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WEBINAR OVERVIEW Customer loyalty vs customer retention

In a recent InternetRetailing webinar, held in association with Exponea, we heard from Robert Heger, content specialist at Exponea, Jamie O’Gorman, director of client services at Exponea, and Nicola Cottrell, head of CRM at Sofology about approaches to inspiring and retaining customer loyalty. Here’s a bulletpoint overview of what they said.

Why retention doesn’t equal loyalty

Robert Heger, content specialist at Exponea

  • A retained customer continues to buy from your brand – a loyal customer prefers to buy from your brand. “They seek you out, they are your brand ambassador.” Retention, he said, is a short term strategy, while loyalty is a long-term one
  • 90% of customers believe that customer retention is a priority (People Metrics): “Retention is a great place to start, but loyalty is the next step. How do brands create that emotional connection and develop brand ambassadors? Customer experience.”
  • 50% invest in customer experience, and less than 20% of market budget is assigned to 
  • POLL what % of your company budget is allocated for fostering loyalty? 33% don’t budget for that at all, 30% invest less than 10% of their budget, and 17% less than 20%. Only 11% invest more than 30% of their budgets here. 
  • What is customer loyalty? That’s when people recommend you to their customers. Apple, Amazon and Netflix all known for customer loyalty – invest constantly in customer experience. 
  • Testing as a way to improved products and experiences
  • Marketers believe that product quality, value for money creates loyalty – customers want this along with a convenient buying process, and a consistent experience.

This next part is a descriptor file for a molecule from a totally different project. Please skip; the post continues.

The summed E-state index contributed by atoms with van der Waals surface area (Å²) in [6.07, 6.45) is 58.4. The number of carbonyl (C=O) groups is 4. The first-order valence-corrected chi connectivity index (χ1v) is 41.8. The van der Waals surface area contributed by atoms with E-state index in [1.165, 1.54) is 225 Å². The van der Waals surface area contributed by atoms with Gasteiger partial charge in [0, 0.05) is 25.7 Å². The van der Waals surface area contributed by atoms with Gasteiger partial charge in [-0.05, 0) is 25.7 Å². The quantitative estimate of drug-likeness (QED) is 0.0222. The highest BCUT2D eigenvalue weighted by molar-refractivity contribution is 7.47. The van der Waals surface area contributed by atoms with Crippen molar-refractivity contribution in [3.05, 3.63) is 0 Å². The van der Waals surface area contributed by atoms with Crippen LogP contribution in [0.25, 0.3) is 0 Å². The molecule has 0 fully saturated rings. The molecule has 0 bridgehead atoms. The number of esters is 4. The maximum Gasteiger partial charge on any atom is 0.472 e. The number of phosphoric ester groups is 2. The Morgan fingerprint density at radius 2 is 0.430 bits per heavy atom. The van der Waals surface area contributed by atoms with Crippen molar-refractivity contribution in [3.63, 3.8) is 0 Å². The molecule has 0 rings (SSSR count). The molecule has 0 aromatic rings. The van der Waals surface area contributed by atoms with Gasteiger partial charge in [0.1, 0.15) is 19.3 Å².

Building a better shopping experience

Jamie O’Gorman, director of client services at Exponea looked at some key barriers to buying, and ways of overcoming them

  • Price sensitivity: recommendations and the importance of personalising by price.
  • Decision anxiety: next-best offer, with personalised landing pages. “Less is more”
  • Add continuity: personalise overlays, welcome visitors to the page. 
  • Homepage recommendations: make them relevant, not just ‘bestsellers’.
  • Personalised upselling.
  • Showing exit intent: offer personalised offers.
  • Help visualise: eg. show how make-up looks on someone


Providing a consistent customer experience

Jamie O’Gorman

  • Engage across multiple channels: email, website, etc really add up. Connect in store and online. Example of gifting company that sells 90% offline, one off purchases. In-store gave them a scratch card – go online, see what won, sign on with email address, sign up for newsletter? Connected online and offline purchase: more channels. 

POLL Is your company able to seamlessly connect the online and offline customer experience? 17% said yes, 43% no, 43% sort of… 

  • Reward omnichannel loyalty 
  • EXAMPLE Hilton Group. Offered early check in next time in return for signing up for the loyalty programme. Builds up, through gamification, to more rewards. “What they did really well was make that initial contact [through a poster in the lift]. Now they have a marketing channel for me.” Now that he can stay in the room till 5pm or 6pm “my experience is now worse if I go elsewhere – I lose all the benefits.” Benefit cost to them as a business is quite small. “Discounts are easy to give away but if you create a feeling of a real benefit, then you’ve done a great job as a marketer.” 
  • Tailored communications: don’t spam same ad across channels. Focus on giving a relevant message. 
  • One make-up brand drove lots of traffic from Instagram to the checkout and then 80% dropped out. But visitors hadn’t seen the product details. Now they put an additional step, with information, into the process and the drop out rate now about a quarter lower. “Don’t be scared to put additional steps in if it makes sense to the customer.”